Racing Point’s Perez went into quarantine after the positive test ruled him out of this weekend’s British Grand Prix, and quite likely the following Sunday’s 70th Anniversary race at Silverstone.
Asked whether the sport’s novel coronavirus code needed tightening, Szafnauer agreed it might be something to consider.
“In hindsight… perhaps we should look at that, change the code and say throughout the season you stay within your bubble,” he told a video news conference.
“I don’t know. That’s something for the (governing) FIA to consider.
“I read through the code a couple of times now and it is a living document. They say at the very beginning, from time to time as we learn this will change. so perhaps that will change.”
The sport has been operating in ‘bubbles within bubbles’ at racetracks, with groups of employees kept apart from others within the same team to limit the spread of coronavirus.
The teams are also separated from each other and races run without spectators. Even the select group of reporters allowed into the media centre can only talk to drivers and team officials remotely.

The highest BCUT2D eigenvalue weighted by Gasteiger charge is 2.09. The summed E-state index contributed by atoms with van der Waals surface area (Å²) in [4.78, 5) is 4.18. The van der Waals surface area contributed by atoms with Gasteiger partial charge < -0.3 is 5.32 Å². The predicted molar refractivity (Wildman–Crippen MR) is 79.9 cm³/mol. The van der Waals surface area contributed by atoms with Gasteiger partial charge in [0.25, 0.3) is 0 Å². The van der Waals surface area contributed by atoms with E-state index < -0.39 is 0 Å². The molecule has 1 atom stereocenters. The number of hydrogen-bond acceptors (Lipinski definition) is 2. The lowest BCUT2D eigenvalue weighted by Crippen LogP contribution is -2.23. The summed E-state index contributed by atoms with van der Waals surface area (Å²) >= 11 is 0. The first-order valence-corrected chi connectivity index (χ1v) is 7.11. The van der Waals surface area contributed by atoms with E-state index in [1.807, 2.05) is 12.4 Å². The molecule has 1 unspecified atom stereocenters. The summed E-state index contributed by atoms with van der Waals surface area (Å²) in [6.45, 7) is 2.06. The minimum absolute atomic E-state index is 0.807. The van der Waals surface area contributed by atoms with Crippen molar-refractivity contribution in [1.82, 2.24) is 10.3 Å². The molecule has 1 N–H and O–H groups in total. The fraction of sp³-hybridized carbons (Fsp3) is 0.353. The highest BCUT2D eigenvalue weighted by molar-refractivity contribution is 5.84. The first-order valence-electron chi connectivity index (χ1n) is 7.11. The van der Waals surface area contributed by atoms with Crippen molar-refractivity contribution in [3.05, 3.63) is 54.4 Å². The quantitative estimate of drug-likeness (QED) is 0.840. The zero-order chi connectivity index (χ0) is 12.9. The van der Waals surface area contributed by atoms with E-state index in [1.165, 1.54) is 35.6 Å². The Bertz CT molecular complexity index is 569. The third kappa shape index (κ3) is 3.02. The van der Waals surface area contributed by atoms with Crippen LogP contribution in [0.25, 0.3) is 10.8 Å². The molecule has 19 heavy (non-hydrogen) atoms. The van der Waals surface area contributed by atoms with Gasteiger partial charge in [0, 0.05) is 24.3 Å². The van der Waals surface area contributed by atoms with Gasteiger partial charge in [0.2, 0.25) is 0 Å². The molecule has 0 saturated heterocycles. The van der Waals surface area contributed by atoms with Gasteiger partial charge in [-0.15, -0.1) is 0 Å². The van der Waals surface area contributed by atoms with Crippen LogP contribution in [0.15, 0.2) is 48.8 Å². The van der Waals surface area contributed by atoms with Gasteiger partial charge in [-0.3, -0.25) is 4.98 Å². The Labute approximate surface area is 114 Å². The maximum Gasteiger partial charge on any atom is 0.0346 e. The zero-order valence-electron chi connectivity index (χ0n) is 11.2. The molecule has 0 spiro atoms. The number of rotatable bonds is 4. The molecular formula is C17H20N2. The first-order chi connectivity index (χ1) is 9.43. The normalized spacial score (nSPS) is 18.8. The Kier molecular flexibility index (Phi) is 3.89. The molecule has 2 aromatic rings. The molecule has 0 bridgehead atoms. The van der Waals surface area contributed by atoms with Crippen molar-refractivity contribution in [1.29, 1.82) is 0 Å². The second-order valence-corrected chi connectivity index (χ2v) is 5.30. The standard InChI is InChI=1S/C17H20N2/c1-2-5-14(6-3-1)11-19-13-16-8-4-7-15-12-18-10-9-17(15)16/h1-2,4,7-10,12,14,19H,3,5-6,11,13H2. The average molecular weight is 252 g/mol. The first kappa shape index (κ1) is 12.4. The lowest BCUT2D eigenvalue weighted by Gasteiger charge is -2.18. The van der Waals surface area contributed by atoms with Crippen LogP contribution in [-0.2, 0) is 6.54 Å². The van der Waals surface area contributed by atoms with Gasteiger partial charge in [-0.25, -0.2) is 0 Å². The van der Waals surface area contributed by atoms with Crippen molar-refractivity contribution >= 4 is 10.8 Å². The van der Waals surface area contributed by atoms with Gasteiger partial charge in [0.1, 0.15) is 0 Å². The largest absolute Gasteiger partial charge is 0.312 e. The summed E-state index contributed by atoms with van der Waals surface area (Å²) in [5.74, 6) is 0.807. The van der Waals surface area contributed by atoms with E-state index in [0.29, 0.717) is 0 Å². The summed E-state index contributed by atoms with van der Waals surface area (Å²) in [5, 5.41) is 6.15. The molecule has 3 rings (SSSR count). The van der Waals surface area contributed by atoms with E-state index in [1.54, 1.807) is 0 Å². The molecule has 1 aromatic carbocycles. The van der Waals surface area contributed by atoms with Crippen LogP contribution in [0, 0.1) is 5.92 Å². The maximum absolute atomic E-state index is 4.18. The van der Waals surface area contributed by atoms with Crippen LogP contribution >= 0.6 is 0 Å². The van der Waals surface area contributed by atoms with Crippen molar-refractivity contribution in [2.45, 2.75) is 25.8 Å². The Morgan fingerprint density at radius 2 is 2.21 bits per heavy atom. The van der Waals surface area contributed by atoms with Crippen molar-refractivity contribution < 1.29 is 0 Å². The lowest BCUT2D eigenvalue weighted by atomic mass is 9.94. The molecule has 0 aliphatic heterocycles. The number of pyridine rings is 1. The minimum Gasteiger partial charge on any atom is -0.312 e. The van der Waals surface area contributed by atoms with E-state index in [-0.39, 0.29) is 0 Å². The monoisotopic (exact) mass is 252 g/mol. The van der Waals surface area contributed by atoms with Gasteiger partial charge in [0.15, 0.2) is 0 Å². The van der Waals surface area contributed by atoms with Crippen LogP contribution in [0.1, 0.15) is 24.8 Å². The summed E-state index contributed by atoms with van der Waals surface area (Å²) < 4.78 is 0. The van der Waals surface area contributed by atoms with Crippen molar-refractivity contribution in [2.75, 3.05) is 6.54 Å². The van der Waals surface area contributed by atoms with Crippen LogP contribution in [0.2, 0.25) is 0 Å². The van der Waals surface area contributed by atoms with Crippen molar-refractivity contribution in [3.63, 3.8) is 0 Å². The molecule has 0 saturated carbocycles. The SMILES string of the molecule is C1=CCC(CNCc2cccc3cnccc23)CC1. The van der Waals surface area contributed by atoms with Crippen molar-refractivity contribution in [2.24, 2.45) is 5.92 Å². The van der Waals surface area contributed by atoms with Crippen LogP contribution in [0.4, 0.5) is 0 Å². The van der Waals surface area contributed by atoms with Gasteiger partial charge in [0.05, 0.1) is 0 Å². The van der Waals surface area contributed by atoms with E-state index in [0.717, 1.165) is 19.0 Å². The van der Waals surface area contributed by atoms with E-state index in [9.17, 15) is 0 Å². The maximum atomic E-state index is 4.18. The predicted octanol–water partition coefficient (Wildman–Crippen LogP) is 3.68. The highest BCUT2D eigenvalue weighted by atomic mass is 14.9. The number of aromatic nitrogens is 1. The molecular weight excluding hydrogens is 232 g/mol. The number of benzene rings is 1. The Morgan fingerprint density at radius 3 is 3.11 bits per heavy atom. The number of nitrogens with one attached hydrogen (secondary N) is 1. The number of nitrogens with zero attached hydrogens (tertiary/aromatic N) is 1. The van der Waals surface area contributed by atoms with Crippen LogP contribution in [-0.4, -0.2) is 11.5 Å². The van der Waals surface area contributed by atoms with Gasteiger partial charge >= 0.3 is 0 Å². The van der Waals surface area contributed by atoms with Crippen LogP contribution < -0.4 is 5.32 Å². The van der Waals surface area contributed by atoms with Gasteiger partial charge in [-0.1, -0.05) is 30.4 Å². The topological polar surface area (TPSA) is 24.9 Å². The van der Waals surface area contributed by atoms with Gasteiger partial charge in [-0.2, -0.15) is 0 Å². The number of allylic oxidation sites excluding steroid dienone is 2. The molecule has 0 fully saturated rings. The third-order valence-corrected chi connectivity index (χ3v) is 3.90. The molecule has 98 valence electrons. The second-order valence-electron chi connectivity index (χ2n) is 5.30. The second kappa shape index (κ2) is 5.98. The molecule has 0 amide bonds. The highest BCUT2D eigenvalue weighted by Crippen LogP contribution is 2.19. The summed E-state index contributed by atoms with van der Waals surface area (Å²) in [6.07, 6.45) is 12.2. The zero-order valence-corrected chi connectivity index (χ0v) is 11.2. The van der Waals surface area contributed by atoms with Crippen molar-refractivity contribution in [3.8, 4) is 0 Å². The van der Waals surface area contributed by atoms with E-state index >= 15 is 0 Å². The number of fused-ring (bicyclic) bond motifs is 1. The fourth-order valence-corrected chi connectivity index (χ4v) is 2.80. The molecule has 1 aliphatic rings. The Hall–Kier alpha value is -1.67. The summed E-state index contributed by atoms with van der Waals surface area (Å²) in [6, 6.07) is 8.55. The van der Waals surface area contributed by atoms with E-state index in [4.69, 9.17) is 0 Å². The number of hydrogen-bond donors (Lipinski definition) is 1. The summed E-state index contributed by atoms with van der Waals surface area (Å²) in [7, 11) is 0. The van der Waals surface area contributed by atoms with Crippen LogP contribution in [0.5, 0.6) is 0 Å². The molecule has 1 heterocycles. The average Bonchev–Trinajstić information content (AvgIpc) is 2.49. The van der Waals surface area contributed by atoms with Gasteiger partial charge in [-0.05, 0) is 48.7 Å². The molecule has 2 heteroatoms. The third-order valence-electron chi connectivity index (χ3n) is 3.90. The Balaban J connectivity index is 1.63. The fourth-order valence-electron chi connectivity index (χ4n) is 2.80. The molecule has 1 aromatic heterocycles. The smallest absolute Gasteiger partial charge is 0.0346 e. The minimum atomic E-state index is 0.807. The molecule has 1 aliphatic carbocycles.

Everybody must also test negative before they can enter the paddock at the start of an event but are given freedom of movement in between races when not back-to-back.
Red Bull boss Christian Horner said Perez’s result served as “a stark reminder that these procedures are here for a reason.”
Szafnauer said the Mexican, who flew on a private plane, had done nothing wrong in going to one of the countries worst hit by the virus and had no clause in his contract ruling out such trips.
“I think it’s no different to Ferrari going back to Italy,” he said.
“There are many people that are in hotspots all around the world. A big contingent of our factory live in Northampton, and Northampton was shut down as well.”
A small group of employees who came into contact with Perez were self-isolating as a precaution but Szafnauer said none had tested positive.
Three were present, but in a separate room and wearing masks, when Perez did a session in the simulator while the others were his physio and a personal assistant.
Formula One’s original Australian season-opener in Melbourne in March was cancelled due to a McLaren employee testing positive.
The bubble system was designed after that to limit contagion, keep teams safe and enable them to slot staff in and out without jeopardising the overall event.